New Nurse Meeting Resistance

  1. I am new to my ICU/CCU unit. I came to ICU/CCU with 9 months experience on a Medical/Oncology unit. I was not able to complete my orientation with my original preceptor because of my class schedule (I'm working on my BSN), and I was assigned to another preceptor, who either treated me like I knew absolutely nothing (not even how to give an IM injection) or that I knew everything. She would even leave to go talk on the phone (personal calls) for an hour when the other nurses were very busy and I couldn't find anyone to ask questions. After about 2 weeks with this preceptor, I walked in to work, expecting to still be on orientation, to find out that I had my own patient assignment with no preceptor--I was out on my own. (Thank goodness my original preceptor was there that night and I didn't have unstable patients) I still have a lot of unanswered questions, and I'm still not positive why I was turned on my own, but I definitely don't feel like I was ready. The experienced nurses say that I'm doing fine, but I have never had an unstable patient. Any suggestions on how to handle my situation?
    Last edit by tbearrn on Oct 3, '01
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    About tbearrn

    Joined: Oct '01; Posts: 12


  3. by   Janet Barclay
    First, take a deep beath. One of the hallmark signs of a good critical care nurse is that they are too hard on themselves.
    If you had no unansered questions, I'd suggest that you move on out of ICU . I still have lots and I've been in ICU/CCU for over 12 years.
    Second, you should not be caring for unstable patients at an entry level anyway, so don't worry. My experience has been that if we put an orientee, even buddied with an unstable patient, they tend not to learn a whole lot and the experience is overwhelming.
    Our orientation is six weeks of mixed calssroom and clinicla followed by two weeks of buddied shifts. That seems to be enough for most folks, although most feel that they could benefit from more, objectively they do just great!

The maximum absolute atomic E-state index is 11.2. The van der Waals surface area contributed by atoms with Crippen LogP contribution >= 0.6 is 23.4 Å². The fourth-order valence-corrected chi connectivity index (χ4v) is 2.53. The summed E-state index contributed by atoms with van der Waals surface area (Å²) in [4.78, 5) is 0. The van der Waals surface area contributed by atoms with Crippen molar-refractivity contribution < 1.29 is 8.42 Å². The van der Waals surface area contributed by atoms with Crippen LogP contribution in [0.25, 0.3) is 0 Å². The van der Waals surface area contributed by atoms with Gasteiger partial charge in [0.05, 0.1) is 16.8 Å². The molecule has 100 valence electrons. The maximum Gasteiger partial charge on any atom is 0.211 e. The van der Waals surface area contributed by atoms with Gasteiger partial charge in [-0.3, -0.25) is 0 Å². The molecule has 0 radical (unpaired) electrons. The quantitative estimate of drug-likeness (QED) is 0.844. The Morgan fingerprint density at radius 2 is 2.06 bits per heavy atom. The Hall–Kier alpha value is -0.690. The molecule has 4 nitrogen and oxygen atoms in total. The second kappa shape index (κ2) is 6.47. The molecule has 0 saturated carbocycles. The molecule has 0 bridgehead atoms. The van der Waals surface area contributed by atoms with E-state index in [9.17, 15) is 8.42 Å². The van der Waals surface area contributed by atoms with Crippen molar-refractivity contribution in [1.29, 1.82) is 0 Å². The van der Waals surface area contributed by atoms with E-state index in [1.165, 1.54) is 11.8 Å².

Talk to the educator on your unit about extra reading materials to make you fell more prepared, but expect to feel nervous for at least a year. We are actually paring back some of the information that is in our course, because we think that a lot of information is purged after the final because there is do much.
    hope this helps,
  4. by   IntenseRN
    Shame on your second preceptor. You need to let your manager or educator know about their behavior. Find yourself a mentor in the unit you work. Someone you can go to and ask anything. I have been a nurse for 7 years and I still have plenty of questions. I still get uneasy feelings when a patient is going bad. You should never feel too comfortable in ICU. Good Luck
  5. by   EllanRN
    I am in your position too but luckily had a more positive preceptor/orientation experience. One of the ideas that we came up with is to write down all the questions that come up and then set up time with an advanced clinician for an hour or so a week. We could also use this time to practice skills. We haven't started this yet but I think it will make me feel more comfortable. Good luck.
  6. by   JMP
    Boy- can I relate. I had buddied shifts over the holiday season and ended up with more than 6 made things difficult.........but not impossible.

    I question myself every minute- I look up every drug- if I am not 100 percent sure of it- I ask so many questions that I feel I must look like a goof- everything is different- everything seems so strange from the six months on the floor that I had before ICU.

    However, I am taking a critical care nursing class- on my own time- and I am trying to take every opportunity to learn- but so far the only other thing I can think of is just to give it time! Every day is like a drop in the ol' time bucket and they say it takes one to TWO YEARS to feel more confident. It is hard. I am a mature nurse ( over 40) and so many people- esp the young 22 year old interns and residents expect me to be a fountain of knowledge- guess what- I am not. But I will know it the next time if they ask me again- everyday I think " you can do this" and then go and try to be the best I can be. Never stop asking if you are not sure- and keep asking until you get the answer- that is what I do.

    Good luck!
  7. by   sikevin
    I have been a nurse for 18 years, the last 10 years in a large county ED, as a preceptor and relief charge, during 6 of those 10 years I also had a second job a flight nurse with a helicopter program. Last January I decided to make the jump to ICU. I chose a large teaching facility with a Med/Surg/Trauma patient mix. I wanted to keep a mix of patients like in the ED. I say all this to tell you even after a year I am still full of questions, and feel like a brand new nurse. Luckily this unit is very supportive, and want their new hires to succeed.